What Happens To Your Home If You File Chapter 7 Bankruptcy?

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What Happens To Your Home If You File Chapter 7 Bankruptcy?

Where ever they are getting this advice it is wrong. If you can no longer afford to make the payments on your home, filing for bankruptcy will not save your home. The mortgage company as a security interest in your home, if you don’t pay for, they get a foreclosure to get the security interest back and sell it to someone else. A Chapter 7 bankruptcy will discharge any liability you owe to the mortgage company but if you want to keep your home you must continue making the payments and reaffirm the debt.

 

Recently, the Senate voted on Senate Bill 61, the bill which would allow homeowners, consumers, and everyday Americans, to modify the residential mortgages and bankruptcy. This bill had been debated over an eight month period of time, mostly during the presidential elections. The Senate, in a vote of 45 to 51, rejected the Helping Families Save Their Homes Act of 2009. Other types of origins can be modified in bankruptcy and other types of loans can also be modified. If the debtor is an investor with business properties, the mortgage can be modified. But the everyday homeowner who is now facing adjustable rate mortgage rate hikes in decreasing property values, that everyday homeowner is stuck with paying the mortgage as is, or giving up their residence.

 

Prior to the new bankruptcy code in 2005, in most restrictions, debtors were not required to reaffirm secured debts. In fact, many debtors’ lawyers specifically did not enter into reaffirmations as a matter of practice because not reaffirming provided extra protection to their clients.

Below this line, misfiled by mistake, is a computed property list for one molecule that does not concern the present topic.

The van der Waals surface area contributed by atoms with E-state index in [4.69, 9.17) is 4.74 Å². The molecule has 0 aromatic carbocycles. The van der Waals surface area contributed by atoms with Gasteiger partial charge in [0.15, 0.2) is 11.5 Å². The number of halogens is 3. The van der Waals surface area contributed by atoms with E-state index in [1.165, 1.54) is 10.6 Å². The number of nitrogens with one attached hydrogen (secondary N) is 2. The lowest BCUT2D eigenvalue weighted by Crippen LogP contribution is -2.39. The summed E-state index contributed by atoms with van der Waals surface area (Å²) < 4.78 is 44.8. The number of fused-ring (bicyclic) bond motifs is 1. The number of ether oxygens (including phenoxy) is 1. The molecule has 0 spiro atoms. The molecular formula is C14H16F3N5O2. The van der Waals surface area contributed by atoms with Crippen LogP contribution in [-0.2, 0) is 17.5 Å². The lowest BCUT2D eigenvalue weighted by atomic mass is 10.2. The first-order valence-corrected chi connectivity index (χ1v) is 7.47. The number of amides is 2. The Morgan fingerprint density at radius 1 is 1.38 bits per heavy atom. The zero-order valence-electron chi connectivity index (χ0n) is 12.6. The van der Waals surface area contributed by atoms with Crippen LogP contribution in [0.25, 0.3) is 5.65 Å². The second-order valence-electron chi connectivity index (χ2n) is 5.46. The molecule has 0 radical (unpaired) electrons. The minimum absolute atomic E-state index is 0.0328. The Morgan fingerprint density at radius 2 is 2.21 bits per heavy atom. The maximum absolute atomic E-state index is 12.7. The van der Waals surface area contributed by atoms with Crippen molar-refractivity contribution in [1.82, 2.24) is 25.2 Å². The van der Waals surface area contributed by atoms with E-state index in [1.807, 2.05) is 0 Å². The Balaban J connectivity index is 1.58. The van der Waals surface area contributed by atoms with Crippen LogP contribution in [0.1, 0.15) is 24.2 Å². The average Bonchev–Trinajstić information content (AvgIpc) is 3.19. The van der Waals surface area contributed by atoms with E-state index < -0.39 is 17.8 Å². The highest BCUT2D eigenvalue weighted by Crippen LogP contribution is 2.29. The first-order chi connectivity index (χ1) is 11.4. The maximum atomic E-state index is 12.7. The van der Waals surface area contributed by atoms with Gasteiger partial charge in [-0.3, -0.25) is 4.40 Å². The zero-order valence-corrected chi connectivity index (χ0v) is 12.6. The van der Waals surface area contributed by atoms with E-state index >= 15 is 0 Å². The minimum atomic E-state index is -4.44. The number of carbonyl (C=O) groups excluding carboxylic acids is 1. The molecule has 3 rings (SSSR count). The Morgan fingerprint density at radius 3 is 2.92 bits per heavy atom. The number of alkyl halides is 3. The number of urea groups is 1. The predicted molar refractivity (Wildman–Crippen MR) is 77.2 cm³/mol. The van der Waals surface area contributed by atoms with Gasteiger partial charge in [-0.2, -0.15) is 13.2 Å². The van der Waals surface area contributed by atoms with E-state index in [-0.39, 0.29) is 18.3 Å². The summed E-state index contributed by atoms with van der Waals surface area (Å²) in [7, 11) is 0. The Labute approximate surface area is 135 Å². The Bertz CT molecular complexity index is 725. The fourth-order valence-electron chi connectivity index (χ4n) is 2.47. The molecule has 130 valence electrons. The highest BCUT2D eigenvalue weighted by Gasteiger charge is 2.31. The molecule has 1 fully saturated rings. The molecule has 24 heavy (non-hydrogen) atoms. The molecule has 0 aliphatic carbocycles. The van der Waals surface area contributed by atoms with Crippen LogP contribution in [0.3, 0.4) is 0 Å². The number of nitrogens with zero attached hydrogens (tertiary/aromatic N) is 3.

When you reaffirm a debt in Chapter 7, you essentially make that debt permanent, and you eliminate bankruptcy protection. In the case of the mortgage debt, if you reaffirm, you reassume personal liability for your mortgage obligation. By contrast, if you do not reaffirm, you have no personal liability to pay that mortgage, although the lender still has a valid lien against the property. If you do not reaffirm the debt and later decide to walk away from the property, or the property is destroyed by flood or fire, you have no personal liability on the debt.

 

With the new bankruptcy law, a debtor must make a choice, either to reaffirm or to surrender, and if you do not make a choice, the default is to surrender the property. But in pre-BAPC PA filings, you did not have to make a choice. In many of these cases, lenders were happy to have the payments and debtors regularly retained possession of their homes without reaffirming any personal liability there to. The primary downside to retaining possession without reaffirming when you File Chapter 7 bankruptcy was to a debtor’s credit. Since there was no reaffirmation of the personal liability, your credit would not reflect that you did, in fact, make your regular payments.


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